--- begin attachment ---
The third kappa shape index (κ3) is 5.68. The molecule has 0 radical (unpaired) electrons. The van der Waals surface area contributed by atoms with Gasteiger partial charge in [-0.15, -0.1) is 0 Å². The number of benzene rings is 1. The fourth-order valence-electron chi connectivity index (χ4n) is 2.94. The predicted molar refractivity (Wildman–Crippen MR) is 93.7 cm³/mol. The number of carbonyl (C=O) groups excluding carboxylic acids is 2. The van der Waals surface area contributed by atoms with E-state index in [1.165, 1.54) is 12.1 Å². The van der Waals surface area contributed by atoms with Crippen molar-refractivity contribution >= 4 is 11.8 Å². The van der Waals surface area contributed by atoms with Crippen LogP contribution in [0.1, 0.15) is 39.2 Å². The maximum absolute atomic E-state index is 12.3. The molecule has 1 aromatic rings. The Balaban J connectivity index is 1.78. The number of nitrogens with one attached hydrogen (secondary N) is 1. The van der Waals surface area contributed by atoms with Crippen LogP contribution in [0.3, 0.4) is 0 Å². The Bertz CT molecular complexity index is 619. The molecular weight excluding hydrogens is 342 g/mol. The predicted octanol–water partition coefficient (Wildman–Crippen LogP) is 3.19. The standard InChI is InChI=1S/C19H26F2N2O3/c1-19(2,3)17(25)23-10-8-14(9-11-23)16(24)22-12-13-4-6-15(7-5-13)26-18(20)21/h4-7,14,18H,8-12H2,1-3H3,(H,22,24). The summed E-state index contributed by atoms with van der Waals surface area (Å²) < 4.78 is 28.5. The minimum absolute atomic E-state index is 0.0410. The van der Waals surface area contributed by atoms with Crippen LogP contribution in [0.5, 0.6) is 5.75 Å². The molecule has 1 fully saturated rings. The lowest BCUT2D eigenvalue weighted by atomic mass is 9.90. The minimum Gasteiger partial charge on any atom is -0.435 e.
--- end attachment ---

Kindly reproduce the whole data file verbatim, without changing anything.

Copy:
The third kappa shape index (κ3) is 5.68. The molecule has 0 radical (unpaired) electrons. The van der Waals surface area contributed by atoms with Gasteiger partial charge in [-0.15, -0.1) is 0 Å². The number of benzene rings is 1. The fourth-order valence-electron chi connectivity index (χ4n) is 2.94. The predicted molar refractivity (Wildman–Crippen MR) is 93.7 cm³/mol. The number of carbonyl (C=O) groups excluding carboxylic acids is 2. The van der Waals surface area contributed by atoms with E-state index in [1.165, 1.54) is 12.1 Å². The van der Waals surface area contributed by atoms with Crippen molar-refractivity contribution >= 4 is 11.8 Å². The van der Waals surface area contributed by atoms with Crippen LogP contribution in [0.1, 0.15) is 39.2 Å². The maximum absolute atomic E-state index is 12.3. The molecule has 1 aromatic rings. The Balaban J connectivity index is 1.78. The number of nitrogens with one attached hydrogen (secondary N) is 1. The van der Waals surface area contributed by atoms with Crippen LogP contribution in [0.3, 0.4) is 0 Å². The Bertz CT molecular complexity index is 619. The molecular weight excluding hydrogens is 342 g/mol. The predicted octanol–water partition coefficient (Wildman–Crippen LogP) is 3.19. The standard InChI is InChI=1S/C19H26F2N2O3/c1-19(2,3)17(25)23-10-8-14(9-11-23)16(24)22-12-13-4-6-15(7-5-13)26-18(20)21/h4-7,14,18H,8-12H2,1-3H3,(H,22,24). The summed E-state index contributed by atoms with van der Waals surface area (Å²) < 4.78 is 28.5. The minimum absolute atomic E-state index is 0.0410. The van der Waals surface area contributed by atoms with Crippen LogP contribution in [0.5, 0.6) is 5.75 Å². The molecule has 1 fully saturated rings. The lowest BCUT2D eigenvalue weighted by atomic mass is 9.90. The minimum Gasteiger partial charge on any atom is -0.435 e.